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Which kind of mindfulness meditation to choose? Comparing sitting meditation, body scan, and mindful yoga

zen meditationLet’s say you want to be more mindful—that is, cul­ti­vate inten­tion­al, non-judg­men­tal atten­tion to each moment. Med­i­ta­tion is the core of mind­ful­ness, but there are many dif­fer­ent forms of med­i­ta­tion. Which one is best for you?

That’s the ques­tion tack­led in a new study pub­lished in the jour­nal Mind­ful­ness. Over the span of three weeks, the researchers broke 141 under­grad­u­ates into three groups that each engaged in one of these forms of mind­ful­ness med­i­ta­tion:

  • The sit­ting med­i­ta­tion, which involves sit­ting in a relaxed but erect pos­ture and cul­ti­vat­ing aware­ness of each breath you take.
  • The body scan, which entails method­i­cal­ly pay­ing atten­tion to each part of your body, from top to bot­tom.
  • Mind­ful yoga, the prac­tice of delib­er­ate, inten­tion­al move­ment.

At the begin­ning and end of those three weeks, par­tic­i­pants answered ques­tions mea­sur­ing depres­sion, anx­i­ety, stress, emo­tion reg­u­la­tion, rumi­na­tion, mind­ful­ness (observ­ing, describ­ing, non-judg­ing, non-reac­tiv­i­ty, and act­ing with aware­ness), well-being, and self-com­pas­sion.

Researchers found some ben­e­fits across all three groups. In all three groups par­tic­i­pants report­ed reduced rumi­na­tion, as well as greater self-com­pas­sion and well-being. These results echo decades of research show­ing that mind­ful­ness prac­tices improve phys­i­cal and men­tal health.

Then the researchers looked at each group (sit­ting med­i­ta­tion, body scan, or yoga) indi­vid­u­al­ly and com­pared those results to the oth­er two groups. Dif­fer­ences emerged:

  • Yoga improved well-being more than sit­ting med­i­ta­tion and body scan, which the authors argue may be linked to “long­stand­ing evi­dence that phys­i­cal exer­cise pro­motes psy­cho­log­i­cal health” and well-being, rather than specif­i­cal­ly mind­ful­ness.
  • Yoga and sit­ting med­i­ta­tion improved emo­tion reg­u­la­tion more so than in the body scan group. Why this might be is still a mys­tery, but the authors note that sit­ting med­i­ta­tion involves explic­it instruc­tions to observe strong emo­tions with­out hold­ing on or try­ing to get rid of them, sim­ply allow­ing them to be as they are.
  • Mem­bers of the sit­ting med­i­ta­tion group were sig­nif­i­cant­ly less judg­men­tal towards their own feel­ings and expe­ri­ences than those who prac­ticed yoga and the body scan, which is like­ly due to the sit­ting meditation’s “more explic­it instruc­tions against judg­ing one’s expe­ri­ences.”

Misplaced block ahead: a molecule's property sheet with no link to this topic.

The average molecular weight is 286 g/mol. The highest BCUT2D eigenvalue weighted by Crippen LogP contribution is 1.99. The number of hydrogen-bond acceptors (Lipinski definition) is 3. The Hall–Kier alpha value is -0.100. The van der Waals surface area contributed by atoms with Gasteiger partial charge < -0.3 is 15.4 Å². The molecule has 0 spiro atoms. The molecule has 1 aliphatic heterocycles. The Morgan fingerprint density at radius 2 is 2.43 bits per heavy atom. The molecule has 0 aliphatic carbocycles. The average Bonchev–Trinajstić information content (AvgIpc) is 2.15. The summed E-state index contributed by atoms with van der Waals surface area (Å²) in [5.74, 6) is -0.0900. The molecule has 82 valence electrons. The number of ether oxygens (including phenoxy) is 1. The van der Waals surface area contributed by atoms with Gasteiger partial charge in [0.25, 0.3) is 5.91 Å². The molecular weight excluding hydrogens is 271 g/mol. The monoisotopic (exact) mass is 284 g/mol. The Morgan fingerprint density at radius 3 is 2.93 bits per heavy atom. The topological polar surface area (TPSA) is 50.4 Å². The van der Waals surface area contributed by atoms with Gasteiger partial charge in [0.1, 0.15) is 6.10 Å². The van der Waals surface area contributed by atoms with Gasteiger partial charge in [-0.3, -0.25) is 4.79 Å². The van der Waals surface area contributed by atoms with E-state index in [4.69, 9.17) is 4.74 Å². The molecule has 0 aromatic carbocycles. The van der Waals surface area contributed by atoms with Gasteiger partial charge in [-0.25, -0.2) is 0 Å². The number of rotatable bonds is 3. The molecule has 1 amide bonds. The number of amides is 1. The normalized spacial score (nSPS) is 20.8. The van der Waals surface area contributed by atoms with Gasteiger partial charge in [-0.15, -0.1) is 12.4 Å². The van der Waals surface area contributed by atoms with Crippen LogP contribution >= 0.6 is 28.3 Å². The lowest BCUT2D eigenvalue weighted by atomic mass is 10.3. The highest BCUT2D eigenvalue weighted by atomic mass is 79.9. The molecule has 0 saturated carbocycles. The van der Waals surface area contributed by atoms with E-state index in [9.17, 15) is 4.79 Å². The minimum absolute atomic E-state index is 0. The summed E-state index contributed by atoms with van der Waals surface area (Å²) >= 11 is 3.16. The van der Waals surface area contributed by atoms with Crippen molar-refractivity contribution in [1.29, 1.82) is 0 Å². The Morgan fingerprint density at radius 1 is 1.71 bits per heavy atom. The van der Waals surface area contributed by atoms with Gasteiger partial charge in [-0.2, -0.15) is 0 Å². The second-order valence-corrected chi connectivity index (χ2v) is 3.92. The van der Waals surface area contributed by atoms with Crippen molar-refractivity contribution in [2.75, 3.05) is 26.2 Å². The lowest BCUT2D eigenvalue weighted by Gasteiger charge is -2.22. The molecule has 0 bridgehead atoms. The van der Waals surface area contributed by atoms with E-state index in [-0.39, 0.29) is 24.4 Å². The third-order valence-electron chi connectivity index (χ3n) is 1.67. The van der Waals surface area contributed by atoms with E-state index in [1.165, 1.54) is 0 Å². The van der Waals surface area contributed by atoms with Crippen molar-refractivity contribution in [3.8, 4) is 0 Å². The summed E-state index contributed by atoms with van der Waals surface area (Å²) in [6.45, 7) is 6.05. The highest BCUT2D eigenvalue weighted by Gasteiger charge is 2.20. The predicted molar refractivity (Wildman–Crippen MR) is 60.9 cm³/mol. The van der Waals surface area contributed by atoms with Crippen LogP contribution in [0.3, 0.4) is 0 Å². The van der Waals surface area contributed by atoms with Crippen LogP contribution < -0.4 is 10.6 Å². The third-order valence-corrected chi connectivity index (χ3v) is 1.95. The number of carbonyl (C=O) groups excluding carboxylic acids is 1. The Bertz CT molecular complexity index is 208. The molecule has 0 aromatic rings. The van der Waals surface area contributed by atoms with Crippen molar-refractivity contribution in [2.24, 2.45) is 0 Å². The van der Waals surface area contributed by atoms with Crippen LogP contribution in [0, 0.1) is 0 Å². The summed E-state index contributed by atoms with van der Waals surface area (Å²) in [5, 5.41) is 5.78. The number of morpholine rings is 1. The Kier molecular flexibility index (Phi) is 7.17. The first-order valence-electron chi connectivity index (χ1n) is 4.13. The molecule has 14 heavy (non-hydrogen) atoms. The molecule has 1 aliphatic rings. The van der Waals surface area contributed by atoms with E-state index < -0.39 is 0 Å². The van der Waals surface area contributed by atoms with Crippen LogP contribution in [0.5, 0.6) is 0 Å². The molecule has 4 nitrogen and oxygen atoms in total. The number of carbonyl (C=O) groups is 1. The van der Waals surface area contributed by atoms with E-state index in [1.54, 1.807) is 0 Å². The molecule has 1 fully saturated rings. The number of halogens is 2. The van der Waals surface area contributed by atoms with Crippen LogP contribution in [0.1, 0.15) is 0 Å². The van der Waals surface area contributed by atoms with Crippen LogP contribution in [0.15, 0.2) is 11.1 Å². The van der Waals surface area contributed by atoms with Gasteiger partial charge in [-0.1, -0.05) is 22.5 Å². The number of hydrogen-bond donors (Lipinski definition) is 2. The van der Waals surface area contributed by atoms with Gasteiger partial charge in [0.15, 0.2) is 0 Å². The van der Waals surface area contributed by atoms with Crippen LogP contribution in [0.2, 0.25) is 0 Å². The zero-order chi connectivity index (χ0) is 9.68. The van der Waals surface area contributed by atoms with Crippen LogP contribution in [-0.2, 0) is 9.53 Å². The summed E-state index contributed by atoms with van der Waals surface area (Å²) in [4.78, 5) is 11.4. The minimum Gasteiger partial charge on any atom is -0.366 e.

So which prac­tice is best for you? That depends on what chal­lenges you’re fac­ing in your life, sug­gests this study.

If you find your­self over­whelmed by anger against your­self or oth­ers, sit­ting med­i­ta­tion sounds like the one for you. If you fre­quent­ly feel tired or sick, yoga is worth a try. While the body scan did not seem to yield as many ben­e­fits as the oth­er two prac­tices, that’s an area that needs fur­ther inves­ti­ga­tion. For exam­ple, it’s pos­si­ble that body scan paired with sit­ting med­i­ta­tion or yoga could be help­ful.

This pre­lim­i­nary study is an excit­ing begin­ning to exam­in­ing how these spe­cif­ic med­i­ta­tion prac­tices may affect dif­fer­ent parts of our lives.

bio_hooria– Pub­lished here by cour­tesy of Greater Good, an online mag­a­zine based at UC-Berke­ley that high­lights ground break­ing sci­en­tific research into the roots of com­pas­sion and altru­ism. Hoo­ria Jazaieri, MFT, is a researcher and cog­ni­tive-behav­ioral ther­a­pist cur­rent­ly in the psy­chol­o­gy grad­u­ate pro­gram at the Uni­ver­si­ty of Cal­i­for­nia, Berke­ley.

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As seen in The New York Times, The Wall Street Journal, BBC News, CNN, Reuters,  SharpBrains is an independent market research firm tracking how brain science can improve our health and our lives.

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